Updated FTC Guidance on Influencer Marketing Disclosure
Updated July 13, 2023
The FTC’s job is to preserve consumer trust. When the FTC adds clarity to its regulations, the purpose is usually to make the guidelines more clear, and therefore easier to follow.
This is an important announcement if you use influencer marketing or consumer reviews.
The updated FTC guidance covers:
1) articulating a new principle regarding procuring, suppressing, boosting, organizing, publishing, upvoting, down voting, or editing consumer reviews so as to distort what consumers think of a product; 2) addressing incentivized reviews, reviews by employees and fake negative reviews of a competitor; 3) adding a definition of “clear and conspicuous” and saying that a platform’s built-in disclosure tool might not be an adequate disclosure; 4) changing the definition of “endorsements” to clarify the extent to which it includes fake reviews, virtual influencers, and tags in social media; 5) better explaining the potential liability of advertisers, endorsers, and intermediaries; and 6) highlighting that child-directed advertising is of special concern.
You can read about the announcement here:
May 9, 2017:
Because of continuing conversations with colleagues, brands, and influencers, I wanted to put some guidelines together for based on the FTC’s native advertising guidelines or influencer disclosure.
In both cases, the brand was held liable, not the influencers or content creators, strongly signaling that it’s the brand’s responsibility to ensure disclosure. But, the FTC native advertising guidelines make it clear: ” …the FTC has taken action against other parties who helped create deceptive advertising content – for example, ad agencies and operators of affiliate advertising networks. Everyone who participates directly or indirectly in creating or presenting native ads should make sure that ads don’t mislead consumers about their commercial nature.”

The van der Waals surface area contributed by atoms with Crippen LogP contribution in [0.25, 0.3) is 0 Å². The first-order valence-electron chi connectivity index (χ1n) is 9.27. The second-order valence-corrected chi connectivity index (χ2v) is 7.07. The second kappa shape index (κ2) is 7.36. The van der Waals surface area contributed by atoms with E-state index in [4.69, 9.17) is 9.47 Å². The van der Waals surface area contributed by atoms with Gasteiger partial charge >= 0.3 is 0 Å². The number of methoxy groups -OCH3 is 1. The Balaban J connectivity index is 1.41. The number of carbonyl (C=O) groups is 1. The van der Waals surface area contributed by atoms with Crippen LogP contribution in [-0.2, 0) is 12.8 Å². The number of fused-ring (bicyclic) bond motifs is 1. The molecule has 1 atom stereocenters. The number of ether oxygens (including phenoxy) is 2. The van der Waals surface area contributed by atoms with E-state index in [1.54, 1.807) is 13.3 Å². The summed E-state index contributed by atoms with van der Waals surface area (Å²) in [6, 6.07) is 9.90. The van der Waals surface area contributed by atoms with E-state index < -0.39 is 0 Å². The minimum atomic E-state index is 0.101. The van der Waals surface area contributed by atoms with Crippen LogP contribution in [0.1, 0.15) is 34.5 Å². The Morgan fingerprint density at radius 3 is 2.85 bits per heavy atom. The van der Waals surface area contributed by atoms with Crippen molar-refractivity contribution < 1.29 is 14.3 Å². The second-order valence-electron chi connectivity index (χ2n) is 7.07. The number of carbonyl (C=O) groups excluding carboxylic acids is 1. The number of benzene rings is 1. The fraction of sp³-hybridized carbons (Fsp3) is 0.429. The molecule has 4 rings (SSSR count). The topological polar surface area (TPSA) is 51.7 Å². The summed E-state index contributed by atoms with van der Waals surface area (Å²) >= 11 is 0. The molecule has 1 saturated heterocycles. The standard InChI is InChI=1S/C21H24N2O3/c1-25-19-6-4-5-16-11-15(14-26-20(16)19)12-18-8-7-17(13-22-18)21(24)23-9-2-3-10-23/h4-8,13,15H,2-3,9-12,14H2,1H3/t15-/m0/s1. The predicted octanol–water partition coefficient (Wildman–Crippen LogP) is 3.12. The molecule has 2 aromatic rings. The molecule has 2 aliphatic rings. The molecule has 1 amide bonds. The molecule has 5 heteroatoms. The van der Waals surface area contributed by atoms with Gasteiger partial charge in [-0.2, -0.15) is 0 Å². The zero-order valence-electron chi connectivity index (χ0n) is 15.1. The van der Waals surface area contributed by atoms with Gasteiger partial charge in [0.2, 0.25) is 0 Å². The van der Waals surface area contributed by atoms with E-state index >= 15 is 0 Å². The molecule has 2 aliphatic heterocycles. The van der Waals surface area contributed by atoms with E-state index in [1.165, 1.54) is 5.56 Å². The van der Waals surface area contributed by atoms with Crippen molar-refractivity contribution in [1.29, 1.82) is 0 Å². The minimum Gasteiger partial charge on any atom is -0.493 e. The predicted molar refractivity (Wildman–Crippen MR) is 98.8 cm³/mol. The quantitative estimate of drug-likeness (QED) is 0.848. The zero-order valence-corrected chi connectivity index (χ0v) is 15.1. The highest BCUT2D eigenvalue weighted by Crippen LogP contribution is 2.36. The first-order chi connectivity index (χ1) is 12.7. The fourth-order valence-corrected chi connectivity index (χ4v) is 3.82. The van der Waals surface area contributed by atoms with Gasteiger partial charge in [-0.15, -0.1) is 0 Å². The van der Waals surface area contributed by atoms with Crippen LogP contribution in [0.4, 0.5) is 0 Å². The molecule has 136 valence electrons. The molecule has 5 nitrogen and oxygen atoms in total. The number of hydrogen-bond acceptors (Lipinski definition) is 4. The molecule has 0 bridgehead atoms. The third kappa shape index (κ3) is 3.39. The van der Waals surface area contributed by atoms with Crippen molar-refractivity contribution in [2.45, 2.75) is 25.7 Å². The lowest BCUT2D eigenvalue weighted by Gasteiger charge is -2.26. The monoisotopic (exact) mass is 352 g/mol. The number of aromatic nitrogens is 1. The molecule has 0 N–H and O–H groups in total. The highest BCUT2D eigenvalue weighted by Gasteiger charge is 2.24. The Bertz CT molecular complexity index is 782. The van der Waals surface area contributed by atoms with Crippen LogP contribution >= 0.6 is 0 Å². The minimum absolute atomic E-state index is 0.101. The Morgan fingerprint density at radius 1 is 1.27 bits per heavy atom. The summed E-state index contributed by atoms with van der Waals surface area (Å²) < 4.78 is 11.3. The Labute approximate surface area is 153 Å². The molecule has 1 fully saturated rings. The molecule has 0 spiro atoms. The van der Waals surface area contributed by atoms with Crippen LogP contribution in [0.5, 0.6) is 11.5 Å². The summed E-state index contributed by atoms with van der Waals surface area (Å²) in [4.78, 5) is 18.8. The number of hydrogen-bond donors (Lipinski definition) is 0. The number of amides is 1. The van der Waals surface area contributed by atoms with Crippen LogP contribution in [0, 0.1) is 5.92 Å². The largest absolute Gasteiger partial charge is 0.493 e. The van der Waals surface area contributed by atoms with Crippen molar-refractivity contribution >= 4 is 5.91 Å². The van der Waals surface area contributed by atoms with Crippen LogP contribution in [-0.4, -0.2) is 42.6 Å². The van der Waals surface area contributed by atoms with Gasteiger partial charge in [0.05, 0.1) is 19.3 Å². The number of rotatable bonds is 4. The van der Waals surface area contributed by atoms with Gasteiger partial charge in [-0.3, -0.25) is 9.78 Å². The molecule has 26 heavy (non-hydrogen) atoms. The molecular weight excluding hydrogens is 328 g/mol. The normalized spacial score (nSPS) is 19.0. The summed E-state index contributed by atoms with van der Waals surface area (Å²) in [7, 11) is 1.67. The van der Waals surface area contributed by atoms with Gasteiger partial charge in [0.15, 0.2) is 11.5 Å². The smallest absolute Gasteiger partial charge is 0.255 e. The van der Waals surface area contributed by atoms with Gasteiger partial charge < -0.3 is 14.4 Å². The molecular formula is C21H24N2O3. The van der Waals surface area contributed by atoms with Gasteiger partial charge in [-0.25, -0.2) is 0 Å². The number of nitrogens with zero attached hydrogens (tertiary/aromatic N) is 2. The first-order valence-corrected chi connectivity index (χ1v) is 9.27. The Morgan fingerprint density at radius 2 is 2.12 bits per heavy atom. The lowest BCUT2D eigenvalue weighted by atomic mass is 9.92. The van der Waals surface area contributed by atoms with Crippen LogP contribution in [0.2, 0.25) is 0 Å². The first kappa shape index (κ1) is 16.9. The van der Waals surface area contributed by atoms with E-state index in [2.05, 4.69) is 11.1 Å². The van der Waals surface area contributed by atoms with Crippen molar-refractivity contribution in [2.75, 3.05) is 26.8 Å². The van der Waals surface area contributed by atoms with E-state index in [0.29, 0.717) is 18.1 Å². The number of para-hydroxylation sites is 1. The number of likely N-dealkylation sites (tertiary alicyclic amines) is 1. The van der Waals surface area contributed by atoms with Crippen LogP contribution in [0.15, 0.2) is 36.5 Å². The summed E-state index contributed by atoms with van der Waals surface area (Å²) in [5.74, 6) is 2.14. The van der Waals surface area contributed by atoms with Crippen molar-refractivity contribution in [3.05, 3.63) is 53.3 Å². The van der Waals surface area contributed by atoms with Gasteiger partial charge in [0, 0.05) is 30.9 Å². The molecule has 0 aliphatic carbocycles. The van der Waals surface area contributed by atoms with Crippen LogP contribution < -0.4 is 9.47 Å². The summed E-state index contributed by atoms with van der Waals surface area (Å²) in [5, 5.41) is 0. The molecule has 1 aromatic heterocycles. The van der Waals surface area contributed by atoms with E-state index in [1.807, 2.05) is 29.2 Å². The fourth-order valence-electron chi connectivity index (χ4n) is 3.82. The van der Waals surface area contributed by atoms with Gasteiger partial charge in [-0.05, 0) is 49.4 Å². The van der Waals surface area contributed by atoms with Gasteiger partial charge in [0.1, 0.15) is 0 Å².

Basically, no one is off the hook.
As if by magic, the FTC slapped 45 celebrity influencers with warning letters but didn’t forget to include their agents and the brands – in total 90 letters were issued about the FTC native advertising guidelines. It’s safe to say this isn’t going away. It’s always been best practice, but if you didn’t take it seriously before, it’s time to do so now.
My view is this: disclosure and transparency are good for all.
A brand should have no shame about showcasing its products and experiences in a real life scenario. Influencers shouldn’t have shame either, because working with a brand is a badge of honor. It’s a real compliment to a community that a brand values their eyeballs. If you’re ashamed of working with a particular brand or influencer, perhaps you’re working with the wrong partner.
Often times when I have conversations about disclosure with brands and influencers, I get questions like “what if…we do….”
Whether you are a brand or an influencer, if you’re asking questions about how to get around these guidelines, you’re on the wrong track. The guidelines make it very clear: make it obvious to an uneducated viewer that there is a material relationship (basically, anything which might effect the outcome of the endorsement). Influencers are often concerned about “selling out” their community. As an influencer, if you’re making a living from your community with native advertising and you’re not disclosing those relationships, you’re REALLY selling them out.
The Edelman Trust Barometer makes it clear: trust is in crisis.
Establishing trust and adhering to guidelines is necessary for native advertising and influencer relations to continue. If trust is eroded the FTC guidelines won’t be at fault for the collapse of social native advertising.
So here are the guidelines based on reading hundreds of pages including all of the FTC links provided below.
When do social media influencers need to disclose a relationship with a brand?
Does this apply to me?
Why does it matter?
The FTC says it does.
Consumer trust is important to all of us.
How do I disclose?
Make it “clear and conspicuous” and leave no doubt.
If you want to read through the FTC’s own words on this:
FTC Native Advertising Guideline Resources